“I definitely feel some compulsion to “finish everything” now, because I fear being deprived and am still obsessed with food to varying degrees. I am also very, very aware of my hunger. It’s weird that I seriously cannot remember how I ate before I started restricting...”
“I am not quite sure what you mean when you say that you don’t feel the food in your stomach. I think I feel the food in my stomach, and I definitely feel ‘full’, but I still feel the urge to ‘finish everything’, too. Sometimes I feel like I am just forcing the food down. I don’t know whether it’s a lack of fullness or satiation, but I can definitely relate to never feeling full.”
“Even then if there was still food on my plate I would almost force myself to finish it because it ‘tasted so good’. I am really not sure what this is or what it means......if I was not full to bursting I would still feel hungry/not satiated”
“On a day-to-basis, I never feel 100% satisfied after eating either. Maybe 90% if I’m lucky, but there is always room for one more bite. So why not just take the one more bite every single time? Because I worry... :-/ Worry that I’m getting my calories within too short a time period in the day and that I should try to spread them out more; that I’m making up extra calories via “junk” food (I know, I know...)”

For everyone, the brain structures responsible for conscious thought are dealing with a completely novel experience and you can clearly see the profound struggle that it elicits in everyone. Biologically, they are all gut-full, brain-empty.

And look at the contradictions that result in the attempt to describe these sensations! One feels fullness in the stomach, but not satiation and yet the next person will describe the opposite sensations.

Your enteric nervous system is receiving information that the physical aspects of energy absorption are at peak levels, yet the central nervous system continues to receive information that more anabolism (building up of tissue) is required to return to an energy-balanced state.

Try not to get too caught up in what descriptions your conscious mind generates to try to make sense of the nonsensical as you move through these phases of recovery. Your job is to eat. The anxieties about whether it is “normal,” “emotional,” or “the stomach has adapted to more food” are just that: anxieties.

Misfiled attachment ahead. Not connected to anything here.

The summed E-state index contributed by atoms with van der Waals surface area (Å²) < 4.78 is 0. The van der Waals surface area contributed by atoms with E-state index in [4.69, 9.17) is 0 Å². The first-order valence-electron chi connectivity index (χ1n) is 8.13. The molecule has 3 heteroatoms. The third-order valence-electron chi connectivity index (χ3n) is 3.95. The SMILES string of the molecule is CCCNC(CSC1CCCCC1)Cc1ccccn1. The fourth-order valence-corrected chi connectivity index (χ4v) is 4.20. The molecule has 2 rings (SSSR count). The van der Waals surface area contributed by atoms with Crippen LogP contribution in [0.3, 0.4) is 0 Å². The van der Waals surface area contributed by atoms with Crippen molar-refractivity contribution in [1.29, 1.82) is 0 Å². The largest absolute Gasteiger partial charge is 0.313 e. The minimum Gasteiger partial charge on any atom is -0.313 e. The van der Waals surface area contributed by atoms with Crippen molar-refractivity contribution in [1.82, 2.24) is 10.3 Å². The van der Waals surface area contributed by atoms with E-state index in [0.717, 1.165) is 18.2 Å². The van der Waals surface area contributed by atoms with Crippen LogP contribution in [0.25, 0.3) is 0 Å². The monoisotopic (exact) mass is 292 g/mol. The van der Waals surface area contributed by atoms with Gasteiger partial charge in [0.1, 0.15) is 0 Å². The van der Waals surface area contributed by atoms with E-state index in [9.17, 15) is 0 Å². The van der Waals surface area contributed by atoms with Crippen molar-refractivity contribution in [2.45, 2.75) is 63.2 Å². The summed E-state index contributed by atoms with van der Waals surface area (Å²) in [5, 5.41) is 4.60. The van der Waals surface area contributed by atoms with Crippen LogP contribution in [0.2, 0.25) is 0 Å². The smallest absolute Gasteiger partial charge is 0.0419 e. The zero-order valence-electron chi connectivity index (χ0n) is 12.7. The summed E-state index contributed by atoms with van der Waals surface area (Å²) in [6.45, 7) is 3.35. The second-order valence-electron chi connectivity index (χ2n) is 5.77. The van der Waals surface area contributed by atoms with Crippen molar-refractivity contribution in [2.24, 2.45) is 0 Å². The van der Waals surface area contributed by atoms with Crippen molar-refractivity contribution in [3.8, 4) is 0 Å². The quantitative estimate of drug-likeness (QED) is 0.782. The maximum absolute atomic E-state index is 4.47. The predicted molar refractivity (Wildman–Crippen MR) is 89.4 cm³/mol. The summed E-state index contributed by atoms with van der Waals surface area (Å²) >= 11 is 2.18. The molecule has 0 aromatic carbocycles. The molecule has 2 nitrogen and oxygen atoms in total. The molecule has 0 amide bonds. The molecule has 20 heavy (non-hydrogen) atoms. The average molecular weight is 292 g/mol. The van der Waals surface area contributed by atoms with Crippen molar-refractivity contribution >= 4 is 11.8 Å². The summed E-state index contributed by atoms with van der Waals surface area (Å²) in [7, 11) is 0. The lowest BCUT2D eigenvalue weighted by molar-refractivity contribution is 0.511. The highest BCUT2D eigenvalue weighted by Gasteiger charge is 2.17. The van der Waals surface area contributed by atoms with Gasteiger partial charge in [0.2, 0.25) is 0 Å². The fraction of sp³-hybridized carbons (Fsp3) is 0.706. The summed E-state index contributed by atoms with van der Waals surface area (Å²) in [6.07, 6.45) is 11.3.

If you feel the need to eat more, then it doesn’t matter how your mind describes that need; the drive to eat is fundamentally sound and all about energy restoration, or anabolism.

And when you reach your energy balanced state yet again, then all your hormones and neurotransmitters will be providing the same message at the same time so hunger, fullness and satiation will not be creating any more strange cross-talk in your mind.


1. Dixon, Deann P., Allison M. Ackert, and Lisa A. Eckel. "Development of, and recovery from, activity-based anorexia in female rats." Physiology & behavior 80, no. 2 (2003): 273-279.

2. Garner, David M., and Paul E. Garfinkel, eds. “Handbook of Treatment for Eating Disorders.” (New York: Guilford Press, 1997), pp.156-157.

3. Dulloo, Abdul G., Jean Jacquet, and Lucien Girardier. "Poststarvation hyperphagia and body fat overshooting in humans: a role for feedback signals from lean and fat tissues." The American journal of Clinical Nutrition 65, no. 3 (1997): 717-723.

4. Mayer, Laurel, B. Timothy Walsh, Richard N. Pierson, Steven B. Heymsfield, Dympna Gallagher, Jack Wang, Michael K. Parides et al. "Body fat redistribution after weight gain in women with anorexia nervosa." The American Journal of Clinical Nutrition 81, no. 6 (2005): 1286-1291.

5. Scalfi, L., A. Polito, L. Bianchi, M. Marra, A. Caldara, E. Nicolai, and F. Contaldo. "Body composition changes in patients with anorexia nervosa after complete weight recovery." European Journal of Clinical Nutrition 56, no. 1 (2002): 15-20.

6. Mayer, Laurel ES, Diane A. Klein, Elizabeth Black, Evelyn Attia, Wei Shen, Xiangling Mao, Dikoma C. Shungu et al. "Adipose tissue distribution after weight restoration and weight maintenance in women with anorexia nervosa." The American Journal of Clinical Nutrition 90, no. 5 (2009): 1132-1137.

7. Hardie, D. Grahame, John W. Scott, David A. Pan, and Emma R. Hudson. "Management of cellular energy by the AMP-activated protein kinase system." FEBS letters 546, no. 1 (2003): 113-120.

8. Flier, Jeffrey S. "Regulating energy balance: the substrate strikes back." Science 312, no. 5775 (2006): 861-864.

9. Casper, Regina C., Barbara Kirschner, Harold H. Sandstead, Robert A. Jacob, and John M. Davis. "An evaluation of trace metals, vitamins, and taste function in anorexia nervosa." The American Journal of Clinical Nutrition 33, no. 8 (1980): 1801-1808.

10. Chaudhri, Owais B., B. C. T. Field, and S. R. Bloom. "Gastrointestinal satiety signals." International Journal of Obesity 32 (2008): S28-S31.